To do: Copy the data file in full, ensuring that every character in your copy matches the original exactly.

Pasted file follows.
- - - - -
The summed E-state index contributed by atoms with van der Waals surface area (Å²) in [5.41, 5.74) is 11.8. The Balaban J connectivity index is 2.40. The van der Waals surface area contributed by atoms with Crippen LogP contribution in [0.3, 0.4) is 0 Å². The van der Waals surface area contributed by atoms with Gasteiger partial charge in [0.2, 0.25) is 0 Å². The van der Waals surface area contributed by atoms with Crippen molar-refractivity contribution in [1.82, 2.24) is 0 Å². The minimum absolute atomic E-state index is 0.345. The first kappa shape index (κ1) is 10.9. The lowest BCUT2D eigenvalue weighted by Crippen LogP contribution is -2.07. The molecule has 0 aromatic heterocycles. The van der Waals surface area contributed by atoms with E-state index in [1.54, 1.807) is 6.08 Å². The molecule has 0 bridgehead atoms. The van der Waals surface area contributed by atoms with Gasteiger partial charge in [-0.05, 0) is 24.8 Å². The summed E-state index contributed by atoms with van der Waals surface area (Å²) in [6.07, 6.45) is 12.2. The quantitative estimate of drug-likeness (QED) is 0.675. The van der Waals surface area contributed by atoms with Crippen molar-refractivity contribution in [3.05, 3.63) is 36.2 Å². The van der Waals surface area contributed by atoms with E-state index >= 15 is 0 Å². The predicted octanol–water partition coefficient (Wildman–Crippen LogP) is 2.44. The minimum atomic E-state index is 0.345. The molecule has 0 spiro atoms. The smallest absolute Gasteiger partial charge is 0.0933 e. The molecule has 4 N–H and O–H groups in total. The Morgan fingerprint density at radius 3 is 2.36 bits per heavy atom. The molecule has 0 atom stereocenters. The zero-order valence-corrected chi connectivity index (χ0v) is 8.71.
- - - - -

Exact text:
The summed E-state index contributed by atoms with van der Waals surface area (Å²) in [5.41, 5.74) is 11.8. The Balaban J connectivity index is 2.40. The van der Waals surface area contributed by atoms with Crippen LogP contribution in [0.3, 0.4) is 0 Å². The van der Waals surface area contributed by atoms with Gasteiger partial charge in [0.2, 0.25) is 0 Å². The van der Waals surface area contributed by atoms with Crippen molar-refractivity contribution in [1.82, 2.24) is 0 Å². The minimum absolute atomic E-state index is 0.345. The first kappa shape index (κ1) is 10.9. The lowest BCUT2D eigenvalue weighted by Crippen LogP contribution is -2.07. The molecule has 0 aromatic heterocycles. The van der Waals surface area contributed by atoms with E-state index in [1.54, 1.807) is 6.08 Å². The molecule has 0 bridgehead atoms. The van der Waals surface area contributed by atoms with Gasteiger partial charge in [-0.05, 0) is 24.8 Å². The summed E-state index contributed by atoms with van der Waals surface area (Å²) in [6.07, 6.45) is 12.2. The quantitative estimate of drug-likeness (QED) is 0.675. The van der Waals surface area contributed by atoms with Crippen molar-refractivity contribution in [3.05, 3.63) is 36.2 Å². The van der Waals surface area contributed by atoms with E-state index >= 15 is 0 Å². The predicted octanol–water partition coefficient (Wildman–Crippen LogP) is 2.44. The minimum atomic E-state index is 0.345. The molecule has 0 spiro atoms. The smallest absolute Gasteiger partial charge is 0.0933 e. The molecule has 4 N–H and O–H groups in total. The Morgan fingerprint density at radius 3 is 2.36 bits per heavy atom. The molecule has 0 atom stereocenters. The zero-order valence-corrected chi connectivity index (χ0v) is 8.71.